student life

Top tips for anyone thinking about becoming a journalist

So you have bravely decided to take your first step into the world of media by doing a journalism degree.

So you have bravely decided to take your first step into the world of media by doing a journalism degree. The way I see it, it is a very exciting time to be a hack, not only because it is an immensely satisfying profession but also because the field is diversifying every single day. Factors like social media and community management have changed the journalism landscape overnight and the good thing is that the rules are being written as we go along.

Personally, I feel undergraduate journalism courses make you a more well-rounded journalist as the Masters feels like a crash course. But fear not, either can reap dividends if used rightly. I’m not going to get into the importance of having a blog and being professional on social media. That’s an unwritten part of the fine print today.

Irrespective of whether you’re doing a Bachelors or Masters in Journalism, you will soon find that getting your dream job the minute you finish studying is a myth – unless you maximise your time at University. Here’s a rough guide to making the most out of your time at University so that you don’t find yourself sending mass applications and sinking into depression by the time you get your degree.

Immerse yourself in student media

Want to get your feet dirty? Do it via student media. Look out for messages and mails in your first week at University asking for writers/editors/presenters. Be the first to apply and show some enthusiasm. Student media is a great place to learn the ropes of how things work at a micro level.

Even though I gravitated towards online journalism, I hosted a show on student radio for one year. I made mistakes, sometimes huge ones but that’s the place you’re expected to learn. Try different areas. Your course maybe more structured but by being part of the student organisation you have the liberty to test your skills outside your comfort zone.
Contributing to student media builds up your portfolio, so record every show you present and have copies of every article you have written. You’ll be surprised how many you can do in a year. This will only add value to your degree and prove to your future employers that you’re worth hiring. Also, remember to periodically back-up all your data!

Undertake voluntary journalism work outside University

I refuse to believe that you can get a great journalism job soon after University without doing some form of voluntary work. Sadly, we live in an industry where we will be expected to write for free at the lower rungs of the ladder. Do it! Sitting on your high-horse and asking to get paid won’t get you anywhere in the long run. Talk to people and charities around your area that need editorial help. Ask a pub or band if you can run their social media campaign.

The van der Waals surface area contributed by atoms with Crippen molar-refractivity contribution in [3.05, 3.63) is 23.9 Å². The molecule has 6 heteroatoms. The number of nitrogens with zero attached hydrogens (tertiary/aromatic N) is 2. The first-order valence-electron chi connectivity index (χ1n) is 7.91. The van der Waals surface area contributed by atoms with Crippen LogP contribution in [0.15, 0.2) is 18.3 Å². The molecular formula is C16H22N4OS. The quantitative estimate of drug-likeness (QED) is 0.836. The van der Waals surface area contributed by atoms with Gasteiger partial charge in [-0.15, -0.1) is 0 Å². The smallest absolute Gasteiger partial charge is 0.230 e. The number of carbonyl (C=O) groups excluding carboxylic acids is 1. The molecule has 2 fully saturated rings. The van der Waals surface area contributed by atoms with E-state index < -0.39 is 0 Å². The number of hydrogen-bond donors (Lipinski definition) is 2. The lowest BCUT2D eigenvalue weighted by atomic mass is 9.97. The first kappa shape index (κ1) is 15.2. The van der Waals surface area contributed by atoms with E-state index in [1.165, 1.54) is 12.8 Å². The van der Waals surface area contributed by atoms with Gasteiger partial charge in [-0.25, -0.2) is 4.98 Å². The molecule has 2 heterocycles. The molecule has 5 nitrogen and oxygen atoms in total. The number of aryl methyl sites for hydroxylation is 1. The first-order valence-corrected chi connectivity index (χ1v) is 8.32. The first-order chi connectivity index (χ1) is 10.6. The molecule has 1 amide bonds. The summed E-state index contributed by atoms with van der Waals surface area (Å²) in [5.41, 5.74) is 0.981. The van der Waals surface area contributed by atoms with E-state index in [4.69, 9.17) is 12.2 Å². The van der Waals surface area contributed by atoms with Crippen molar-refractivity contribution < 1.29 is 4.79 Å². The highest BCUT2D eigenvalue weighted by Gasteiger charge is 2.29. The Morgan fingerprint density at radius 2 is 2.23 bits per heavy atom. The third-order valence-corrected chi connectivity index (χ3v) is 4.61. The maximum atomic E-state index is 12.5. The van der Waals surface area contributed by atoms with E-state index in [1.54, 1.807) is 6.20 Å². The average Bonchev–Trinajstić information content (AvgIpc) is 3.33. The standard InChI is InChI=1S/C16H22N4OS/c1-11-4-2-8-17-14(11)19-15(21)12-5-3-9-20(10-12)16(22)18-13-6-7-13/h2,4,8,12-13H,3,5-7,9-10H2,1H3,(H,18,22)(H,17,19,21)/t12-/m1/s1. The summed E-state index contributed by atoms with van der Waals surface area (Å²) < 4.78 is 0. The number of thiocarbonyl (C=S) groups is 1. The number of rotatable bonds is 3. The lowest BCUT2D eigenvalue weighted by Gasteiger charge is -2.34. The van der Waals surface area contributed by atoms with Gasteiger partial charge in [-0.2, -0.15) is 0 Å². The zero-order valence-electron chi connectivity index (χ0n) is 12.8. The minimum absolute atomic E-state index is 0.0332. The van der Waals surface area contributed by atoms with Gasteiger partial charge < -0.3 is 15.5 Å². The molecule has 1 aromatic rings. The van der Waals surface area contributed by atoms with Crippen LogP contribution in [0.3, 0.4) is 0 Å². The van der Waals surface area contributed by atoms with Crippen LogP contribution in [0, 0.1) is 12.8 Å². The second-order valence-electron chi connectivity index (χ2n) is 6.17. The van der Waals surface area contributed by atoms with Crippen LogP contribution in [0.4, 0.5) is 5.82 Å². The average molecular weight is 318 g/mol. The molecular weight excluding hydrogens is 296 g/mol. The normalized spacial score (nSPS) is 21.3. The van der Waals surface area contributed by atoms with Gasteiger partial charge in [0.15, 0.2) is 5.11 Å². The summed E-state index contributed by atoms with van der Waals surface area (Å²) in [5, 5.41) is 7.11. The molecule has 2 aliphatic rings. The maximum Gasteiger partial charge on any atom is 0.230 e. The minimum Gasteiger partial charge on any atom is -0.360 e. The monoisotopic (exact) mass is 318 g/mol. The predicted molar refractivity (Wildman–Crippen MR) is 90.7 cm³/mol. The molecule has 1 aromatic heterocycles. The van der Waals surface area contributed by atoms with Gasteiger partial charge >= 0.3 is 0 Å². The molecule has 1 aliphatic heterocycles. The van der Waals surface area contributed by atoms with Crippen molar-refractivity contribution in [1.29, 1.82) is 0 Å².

I worked for a local magazine throughout University. I covered events for free, entered the editor’s good books and was soon interviewing The Saturdays and covering shows by The Wanted. True, it involves another thing to balance, apart from your coursework, but if you’re doing stuff for free most places will go easy on you. There are loads of websites where you can get your work published, including: WannabeHacks, The Loudmouths and of course the totally awesome Kettle Mag. Ask and you shall receive!

Choose your internships and placements wisely

Now internships and work experience are tricky ones as the big companies (BBC, Sky, Guardian etc..) regularly take on people for work experience but they seem to prefer experience when hiring for a full-time role. Is that okay with you? If so, that’s brilliant and you’ll have a fabulous experience just by being in the thick of the action at each of these organisations. Sadly a degree, enthusiasm and pot-loads of ideas won’t get you that crucial first break.

However, you can take the alternate routes of interning with smaller companies, making an impact and keeping in touch them. I know friends who’ve been called back to cover for shifts because of their enthusiasm, availability and reliability. Some have even employed when the opportunity arose, just because employers knew they were good at what they did and they had already established a rapport within the company’s culture.

Communicate effectively and network

Networking does not mean adding everyone from the student union on Facebook, using Twitter as a text messaging service and becoming the Mayor of your local pub. It sometimes includes the smaller things like saying thank you when someone agrees to meet you regarding work, being polite over the phone and not misquoting people in your articles. It also means warning people before-hand that you may or may not use his/her quote/footage. All this helps build bonds and trust.

The broader meaning of networking – from a journalistic perspective – is knowing which individuals can be of service to you either in the immediate future or somewhere down the line pertaining to your field of work and trying to harness those relationships. I would suggest keeping everyone on equal terms because you never know who can end up where today.

As an aspiring journalist, you need to be brave to apply to your dream roles, blatant enough to ask for feedback after a rejection and persistent enough to get what you want. But you need to do it in a manner in which you’re considered trustworthy by your appearance, creditable as a professional and reliable by nature.

Good luck to the class of 2012-2013!